Feist / Various Open Season

Feist / Various Open Season
The first notes on Leslie Feist’s remix and collaboration record Open Season are of soft, elegant piano, a cover of "One Evening” by cohort (and Let It Die producer) Gonzales; the next, is a spare, stripped down "un-mix” of "Inside + Out” by another collaborator, Broken Social Scenes’ Apostle of Hustle, Andrew Whiteman. Only when Mocky’s mix of "Mushaboom” kicks in does this begin to resemble a typical remix record; then again, the source material, Feist’s stunning Let It Die is hardly typical itself. More assembled than commissioned, Open Season shines new light on that artful torch song effort by taking it through walks in the woods, on amusement park rides and to the club. Some work better than others, but almost every track provides a new perspective on songs you might only know from one angle.

What was your involvement in the process? It was a matter of reaching out, scooping all the remixes into one spot, deciding how to sequence it and it was finished. It all happened so fast that I thought, "Wow, can you get away with calling this a new record?” I don’t go to clubs; wherever these things see the light of day, I don’t really go there. I was busy touring and taking care of the songs in a live way while the record went out on its own.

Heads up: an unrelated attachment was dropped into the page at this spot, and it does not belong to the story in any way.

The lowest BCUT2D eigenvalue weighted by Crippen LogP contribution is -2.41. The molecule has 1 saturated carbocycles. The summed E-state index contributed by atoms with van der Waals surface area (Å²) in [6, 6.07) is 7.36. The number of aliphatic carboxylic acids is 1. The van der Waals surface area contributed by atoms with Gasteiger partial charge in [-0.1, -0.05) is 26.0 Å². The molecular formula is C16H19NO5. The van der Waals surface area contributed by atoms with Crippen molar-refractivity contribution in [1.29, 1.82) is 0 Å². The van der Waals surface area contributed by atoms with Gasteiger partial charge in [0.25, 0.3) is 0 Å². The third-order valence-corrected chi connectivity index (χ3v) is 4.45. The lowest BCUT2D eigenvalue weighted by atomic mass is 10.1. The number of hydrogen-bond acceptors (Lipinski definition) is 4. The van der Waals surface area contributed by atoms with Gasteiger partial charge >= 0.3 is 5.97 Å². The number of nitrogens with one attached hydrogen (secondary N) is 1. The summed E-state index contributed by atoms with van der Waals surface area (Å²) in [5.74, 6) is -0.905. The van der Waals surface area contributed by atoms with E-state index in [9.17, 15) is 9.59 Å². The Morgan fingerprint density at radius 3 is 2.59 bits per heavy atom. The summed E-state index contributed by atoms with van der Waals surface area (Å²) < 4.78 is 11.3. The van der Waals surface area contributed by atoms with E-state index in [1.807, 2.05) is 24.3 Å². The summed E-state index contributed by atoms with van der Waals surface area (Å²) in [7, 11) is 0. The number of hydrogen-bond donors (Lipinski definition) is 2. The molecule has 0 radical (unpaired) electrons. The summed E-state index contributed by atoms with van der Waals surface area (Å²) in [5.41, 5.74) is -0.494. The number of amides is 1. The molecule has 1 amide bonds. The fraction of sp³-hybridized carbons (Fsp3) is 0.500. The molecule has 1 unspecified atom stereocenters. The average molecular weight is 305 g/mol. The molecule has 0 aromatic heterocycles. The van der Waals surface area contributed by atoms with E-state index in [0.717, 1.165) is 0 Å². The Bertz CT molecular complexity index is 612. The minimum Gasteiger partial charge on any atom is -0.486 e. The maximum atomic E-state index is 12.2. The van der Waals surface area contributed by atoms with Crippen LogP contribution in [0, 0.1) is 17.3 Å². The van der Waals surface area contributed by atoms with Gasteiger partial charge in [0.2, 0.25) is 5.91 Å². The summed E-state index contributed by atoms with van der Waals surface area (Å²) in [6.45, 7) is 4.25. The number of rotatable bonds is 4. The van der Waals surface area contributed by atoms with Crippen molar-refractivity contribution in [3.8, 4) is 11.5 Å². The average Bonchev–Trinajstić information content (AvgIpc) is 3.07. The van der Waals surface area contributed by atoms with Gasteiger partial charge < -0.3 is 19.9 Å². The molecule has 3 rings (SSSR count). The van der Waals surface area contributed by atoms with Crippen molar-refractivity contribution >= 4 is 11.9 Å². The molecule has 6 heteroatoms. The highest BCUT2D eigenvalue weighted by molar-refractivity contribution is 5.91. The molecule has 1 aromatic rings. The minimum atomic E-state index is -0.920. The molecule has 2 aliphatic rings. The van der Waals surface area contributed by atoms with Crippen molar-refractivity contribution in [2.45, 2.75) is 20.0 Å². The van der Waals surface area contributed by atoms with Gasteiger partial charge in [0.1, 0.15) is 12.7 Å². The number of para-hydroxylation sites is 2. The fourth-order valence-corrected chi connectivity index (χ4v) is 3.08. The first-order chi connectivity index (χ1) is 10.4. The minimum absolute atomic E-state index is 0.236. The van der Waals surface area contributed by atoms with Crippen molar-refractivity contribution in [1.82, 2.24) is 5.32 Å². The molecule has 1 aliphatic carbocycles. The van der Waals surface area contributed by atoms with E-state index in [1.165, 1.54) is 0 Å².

Someone threw the "Lonely Lonely (Frisbee’d Mix)” on stage in London? It was in a plastic slipcover and literally almost got crushed under my heel as I walked off stage. I stuck it in my pocket, put it on in my hotel room, and was floored. I know that melody inside and out and I know the time signature, and yet he found a new way to deliver that melody and to alter that time signature.

Did you second-guess putting four "Mushaboom” remixes on the record? Well, Mocky’s takes it walking through the snow, slow jam style; the Postal Service one takes it on the Santa Monica freeway, top down, full of speed and excitement on your way to a gig; the k-os one is totally a basement jam in some crazy bar where the beer costs two dollars and the party is all sweaty; the VV one is something totally different. There are almost no vocals on that one — it’s all my breaths and little moments of impacts on notes as percussion — that’s like the veins inside the song. I can’t deny that that’s the song I sang the most the last two years. In a way, it was a centre-point of the last record for me, so to have it be this thread that runs through Open Season is only accurate. It got around and came back in different outfits. The songs played dress-up and this is show and tell. (Arts & Crafts)